While wracking my addled brains for something to post about today, for some mysterious reason I began to think about fallout shelters. Back in the 50's and 60's lots of people built these things in their backyards hoping to survive the inevitable nuclear halocaust. The Civil Defense actually sent out books showing how to build the things. When we were litle, my sister and I found one that my parents got in the mail in the early 60's. I wish I had a copy of it, but my sister is in possession of it now. (Although she'll probably deny it.) I have no idea if that particular volume is online, but at Project Gutenberg there's In Time of Emergency: A Citizen's Handbook on Nuclear Attack, Natural Disasters from 1968 that looks similar, but the illustrations aren't as good. Here's a commercially available fallout shelter handbook from 1962.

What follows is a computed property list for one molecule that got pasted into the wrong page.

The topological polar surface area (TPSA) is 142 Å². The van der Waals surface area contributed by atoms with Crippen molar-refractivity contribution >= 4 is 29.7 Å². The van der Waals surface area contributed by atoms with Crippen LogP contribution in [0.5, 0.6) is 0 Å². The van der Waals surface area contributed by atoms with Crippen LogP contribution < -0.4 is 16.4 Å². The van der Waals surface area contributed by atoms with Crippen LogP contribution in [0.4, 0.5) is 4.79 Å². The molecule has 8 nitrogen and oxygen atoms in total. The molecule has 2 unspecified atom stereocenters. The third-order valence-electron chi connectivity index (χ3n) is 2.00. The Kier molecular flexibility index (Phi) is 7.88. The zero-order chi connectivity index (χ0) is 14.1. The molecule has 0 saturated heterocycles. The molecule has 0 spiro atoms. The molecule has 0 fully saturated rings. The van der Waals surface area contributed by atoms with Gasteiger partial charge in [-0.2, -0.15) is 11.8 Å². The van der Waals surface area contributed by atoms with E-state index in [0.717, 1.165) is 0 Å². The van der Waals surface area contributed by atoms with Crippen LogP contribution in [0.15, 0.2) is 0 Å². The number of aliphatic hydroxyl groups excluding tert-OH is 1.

Goofy nostalgia, you say? Well, there's still people building fallout shelters. Here's some instructions. How about a Nuclear Blast and Fallout Shelters FAQ? And there's an online book called Nuclear War Survival Skills.
What if people tried to sell bomb shelters? There wouldn't be enough of a market for even one company to survive selling this kind of stuff, right? Wrong.
There's American Bomb Shelter, F-5 Storm Shelters (they also make bomb shelters), Radius Engineering Intl. Bomb Shelters (these are really cool), Alpine Survival Group (I'd like to live in one of these), and Utah Shelter Systems. Who knew there was so much money to made on paranoia?
Buying a bomb shelter too nutty? The American Civil Defense Association has a page loaded with stuff. Some of it's probably even useful, but I didn't check because I'm like that.
And last, but not least, The Civil Defense Museum is loaded with documents, photos, audio, video, and who knows what else.